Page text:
“Sirius, they were being persecuted.”
“They could’ve just built a new one.”
“No, they couldn’t have. Don’t be daft. And you wanted to hear the story, so quit with the commentary. In any case, as they’re repairing the desecrated temple, they notice that the menorah—it’s like a candelabra, Pads, look the one in the windowsill over there— which is supposed to burn every night throughout the night, has only enough oil left for one day.”
“Yes, uh-oh. So they burn the oil anyway, and then the Miracle of Hanukkah happens.”
“This is getting good.”
“It burns for eight days and eight nights straight.”
“But there was only enough oil for one night.”
There is a silence in which Sirius contemplates and Remus regrets saying anything to begin with.
“Well, if that’s not the biggest load of bollocks I’ve ever heard,” Sirius says finally.
“That’s what we say about a virgin giving birth to the Son of God.”
iii. tikon beit t’filati
There is shrubbery walking into my flat, Remus thinks, and dwells only for a moment on the sense, or lack thereof, of the notion before amending: it is not walking, it is falling.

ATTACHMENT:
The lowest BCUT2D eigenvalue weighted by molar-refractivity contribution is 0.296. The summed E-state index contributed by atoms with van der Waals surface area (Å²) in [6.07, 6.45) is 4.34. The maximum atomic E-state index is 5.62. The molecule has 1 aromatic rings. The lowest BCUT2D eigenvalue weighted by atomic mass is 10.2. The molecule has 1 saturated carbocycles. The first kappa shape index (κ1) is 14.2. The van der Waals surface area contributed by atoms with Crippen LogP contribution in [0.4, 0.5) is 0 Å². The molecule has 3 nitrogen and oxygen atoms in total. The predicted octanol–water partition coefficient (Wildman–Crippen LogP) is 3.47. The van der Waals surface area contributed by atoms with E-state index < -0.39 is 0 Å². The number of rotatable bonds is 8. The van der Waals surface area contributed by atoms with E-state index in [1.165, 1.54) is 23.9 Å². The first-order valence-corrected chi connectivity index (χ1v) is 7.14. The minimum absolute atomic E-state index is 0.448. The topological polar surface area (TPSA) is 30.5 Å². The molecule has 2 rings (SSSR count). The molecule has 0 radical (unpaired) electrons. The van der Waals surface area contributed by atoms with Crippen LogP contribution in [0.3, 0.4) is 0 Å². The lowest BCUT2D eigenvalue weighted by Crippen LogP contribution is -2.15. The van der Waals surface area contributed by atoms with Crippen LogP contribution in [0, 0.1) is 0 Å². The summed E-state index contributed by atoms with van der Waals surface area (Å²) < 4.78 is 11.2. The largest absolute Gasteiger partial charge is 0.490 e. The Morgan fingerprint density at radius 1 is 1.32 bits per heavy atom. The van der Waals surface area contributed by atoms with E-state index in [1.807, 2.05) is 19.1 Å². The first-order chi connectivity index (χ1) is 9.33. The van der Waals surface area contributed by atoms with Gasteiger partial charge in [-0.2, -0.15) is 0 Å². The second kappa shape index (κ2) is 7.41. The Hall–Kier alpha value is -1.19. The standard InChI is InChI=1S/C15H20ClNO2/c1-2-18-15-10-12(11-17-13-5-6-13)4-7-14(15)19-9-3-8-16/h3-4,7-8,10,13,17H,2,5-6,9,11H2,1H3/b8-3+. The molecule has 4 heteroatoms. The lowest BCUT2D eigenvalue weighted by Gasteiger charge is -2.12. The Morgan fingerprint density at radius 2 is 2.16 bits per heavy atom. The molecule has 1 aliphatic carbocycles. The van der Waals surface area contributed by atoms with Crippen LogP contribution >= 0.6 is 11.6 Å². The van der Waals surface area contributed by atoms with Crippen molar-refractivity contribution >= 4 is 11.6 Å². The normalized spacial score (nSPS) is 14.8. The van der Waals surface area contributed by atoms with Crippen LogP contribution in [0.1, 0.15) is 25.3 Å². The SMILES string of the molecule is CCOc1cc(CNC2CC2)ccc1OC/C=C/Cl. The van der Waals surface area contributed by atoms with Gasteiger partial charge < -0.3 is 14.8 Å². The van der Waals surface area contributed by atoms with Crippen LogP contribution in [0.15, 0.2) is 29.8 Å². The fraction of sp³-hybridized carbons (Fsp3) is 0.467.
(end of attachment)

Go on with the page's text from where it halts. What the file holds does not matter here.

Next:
“Cmmphoohelmphheeoony?” the bush says, sounding uncannily like one Sirius Black.
“Padfoot, would it be safe for me to ask what in Merlin’s name you’re doing?” He pauses. “Trying to do?”
“Nope!” The cheerfully wind-mussed dark hair appears first, followed by a similarly wind-mussed grinning face. “I am helping you to celebrate your holiday,” he announces, sounding for all the world like a boy who just burned his first ant to a crisp with a magnifying glass on a smoldering summer afternoon: immensely pleased with himself. Remus feels just a little like said ant, and it is enough to make him nervously shift his weight from foot to foot exactly four times. Crispy. He raises an eyebrow.
“Do what, now?”
“Cchhanukah,” Sirius enunciates, not deigning to silence the ch, consequently making Remus wince and, recognizing the immeasurably satisfied look, ultimately decide not to bother with the phonetics. For now. At least he is trying. Good intentions. Er.